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The Battle for Jalibah Airfield took place when the U.S. 2nd Brigade, 24th Infantry Division successfully attacked and captured the heavily defended Jalibah Southeast Air Base military airfield in Iraq, located 80 miles west of Basra, on February 27, 1991 during the Gulf War.

Battle for Jalibah Airfield
Part of the Gulf War
Disabled Iraqi T-55 tank at the Jalibah Airfield.JPEG
A disabled Iraqi T-55 tank at the airfield on 2 March 1991
Date27 February 1991
Location
Result American victory
Belligerents
Flag of the United States.svg United States Flag of Iraq (1991–2004).svg Iraq
Casualties and losses
2 killed
9 wounded
(1 wounded by hostile fire)
3 IFVs damaged
2,000 casualties
31-40 tanks destroyed  [nb 1]
80 AA guns destroyed
20 aircraft shot down

BattleEdit

 
A destroyed Iraqi Su-25 aircraft at Jalibah on 3 March 1991

Satellite and aircraft reconnaissance indicated the presence of many dug-in Iraqi soldiers, anti-aircraft guns, and tanks[1] prior to the attack on the airfield. At 6 a.m. the morning of 27 February, following an intensive artillery barrage, about 200 vehicles of the 2nd Brigade, under the command of Colonel Paul J. Kern, charged into the airfield and secured it after four hours of fighting.

Two thousand enemy soldiers, 80 anti-aircraft guns, and a tank battalion were knocked out of action in this brilliantly executed attack. The airfield fuel supplies and ammunition were blown up in a thunderous roar that could be heard for 30 kilometers (19 miles). 20 enemy aircraft were destroyed. Colonel Paul Kern and his Brigade had become the 'aces' of the campaign. Major General McCaffrey flew into the captured Jalibah airstrip to congratulate Colonel Kern of the 2nd Brigade's superb victory.[1]

According to 2nd Lieutenant Neal Creighton, Iraqi soldiers "tried to hide in shallow bunkers and some tried to surrender. Most that moved were quickly cut down under a swath of machine gun fire. The burning helicopters, jets and dead soldiers seemed almost unreal. ... My soldiers were alive." Major David S. Pierson, who served as a task-force intelligence captain in the 2nd Brigade, said he eventually felt "guilty that we had slaughtered them so; guilty that we had performed so well and they so poorly; guilty that we were running up the score. ... They were like children fleeing before us, unorganized, scared, wishing it all would end. We continued to pour it on."[2]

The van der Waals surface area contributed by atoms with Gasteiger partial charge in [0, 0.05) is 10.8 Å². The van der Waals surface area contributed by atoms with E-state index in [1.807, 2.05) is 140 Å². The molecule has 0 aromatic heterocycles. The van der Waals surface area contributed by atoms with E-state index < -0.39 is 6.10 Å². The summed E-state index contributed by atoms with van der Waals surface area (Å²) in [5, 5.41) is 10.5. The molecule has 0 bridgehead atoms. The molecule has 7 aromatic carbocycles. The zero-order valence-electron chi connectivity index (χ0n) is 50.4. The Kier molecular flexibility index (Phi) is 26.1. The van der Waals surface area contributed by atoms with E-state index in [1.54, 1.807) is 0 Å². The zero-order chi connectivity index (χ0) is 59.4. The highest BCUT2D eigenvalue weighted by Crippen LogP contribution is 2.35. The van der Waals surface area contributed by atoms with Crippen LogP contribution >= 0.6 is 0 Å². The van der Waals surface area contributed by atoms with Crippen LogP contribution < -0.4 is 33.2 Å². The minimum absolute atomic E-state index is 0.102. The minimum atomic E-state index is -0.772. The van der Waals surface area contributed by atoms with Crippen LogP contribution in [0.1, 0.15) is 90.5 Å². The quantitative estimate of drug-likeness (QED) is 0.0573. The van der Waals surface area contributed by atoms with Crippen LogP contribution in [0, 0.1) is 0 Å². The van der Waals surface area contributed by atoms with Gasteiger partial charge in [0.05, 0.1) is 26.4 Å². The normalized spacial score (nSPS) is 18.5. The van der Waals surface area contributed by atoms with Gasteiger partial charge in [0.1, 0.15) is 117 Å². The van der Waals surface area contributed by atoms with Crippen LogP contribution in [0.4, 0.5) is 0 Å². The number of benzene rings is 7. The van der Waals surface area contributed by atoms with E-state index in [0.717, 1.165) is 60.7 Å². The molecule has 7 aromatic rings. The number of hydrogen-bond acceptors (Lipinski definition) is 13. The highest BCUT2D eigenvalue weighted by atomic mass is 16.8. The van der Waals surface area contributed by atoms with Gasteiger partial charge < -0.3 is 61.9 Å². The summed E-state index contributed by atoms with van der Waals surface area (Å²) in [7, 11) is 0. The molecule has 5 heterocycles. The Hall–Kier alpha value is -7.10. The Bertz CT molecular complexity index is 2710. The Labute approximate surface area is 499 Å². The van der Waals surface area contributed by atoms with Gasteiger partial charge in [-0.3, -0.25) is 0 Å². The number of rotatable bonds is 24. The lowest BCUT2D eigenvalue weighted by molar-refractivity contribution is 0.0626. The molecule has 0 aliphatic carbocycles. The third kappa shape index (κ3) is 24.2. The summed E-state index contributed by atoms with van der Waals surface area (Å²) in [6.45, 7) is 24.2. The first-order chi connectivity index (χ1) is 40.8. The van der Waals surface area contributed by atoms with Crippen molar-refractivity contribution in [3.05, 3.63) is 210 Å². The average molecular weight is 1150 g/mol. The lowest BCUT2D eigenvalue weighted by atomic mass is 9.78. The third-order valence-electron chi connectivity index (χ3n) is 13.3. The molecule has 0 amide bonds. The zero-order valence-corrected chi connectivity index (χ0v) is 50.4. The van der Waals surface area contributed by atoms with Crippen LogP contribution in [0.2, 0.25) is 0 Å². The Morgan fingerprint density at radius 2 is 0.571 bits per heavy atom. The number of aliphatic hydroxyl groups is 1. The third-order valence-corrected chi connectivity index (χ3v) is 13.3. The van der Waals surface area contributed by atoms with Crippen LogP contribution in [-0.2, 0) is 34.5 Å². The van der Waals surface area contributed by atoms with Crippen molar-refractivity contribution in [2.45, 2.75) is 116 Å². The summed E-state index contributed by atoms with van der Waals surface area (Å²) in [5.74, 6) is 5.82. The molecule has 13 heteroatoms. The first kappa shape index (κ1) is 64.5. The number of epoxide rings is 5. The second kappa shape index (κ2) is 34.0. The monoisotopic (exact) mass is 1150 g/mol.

Only one U.S. soldier was wounded by enemy fire during the battle. In the confusion, however, three U.S. M2 Bradley infantry fighting vehicles of C Company, 3rd Battalion, 15th Infantry Regiment were accidentally hit with 5 depleted uranium rounds fired by the tanks of Charlie Company, 3rd Battalion, 69th Armor Regiment. At the time, the Task Force was under indirect fire and were "buttoned up." The engagement took place using their thermal sights and the Bradleys of C Company were misidentified as retreating Iraqi vehicles.[3] They fired between 15 and 25 rounds at what they identified as T-72 Iraqi tanks. This friendly fire incident resulted in the 10 additional American casualties: two deaths and eight injuries.[4]

ReferencesEdit

  1. ^ a b "The 24th Infantry Division Association. A History of the 24th Mechanized Infantry Division Combat Team During Operation Desert Storm. "The Attack to Free Kuwait" (January through March 1991), Final Edition" (PDF). 24thida.com. Retrieved 2015-02-23.
  2. ^ "Overwhelming Force". New Yorker. Retrieved 2015-10-05.
  3. ^ Keck, Robert (1993). "The Battle Before Jalibah: A Bradley Platoon Leader's Reflections on Leading Soldiers in the Persian Gulf War. IOAC 1-93".
  4. ^ "TAB H - Friendly-fire Incidents". Gulflink.osd.mil. Retrieved 2014-05-22.

Coordinates: 30°32′49″N 46°36′8″E / 30.54694°N 46.60222°E / 30.54694; 46.60222

NoteEdit

  1. ^ Strength of a Soviet tank battalion in the late 1980s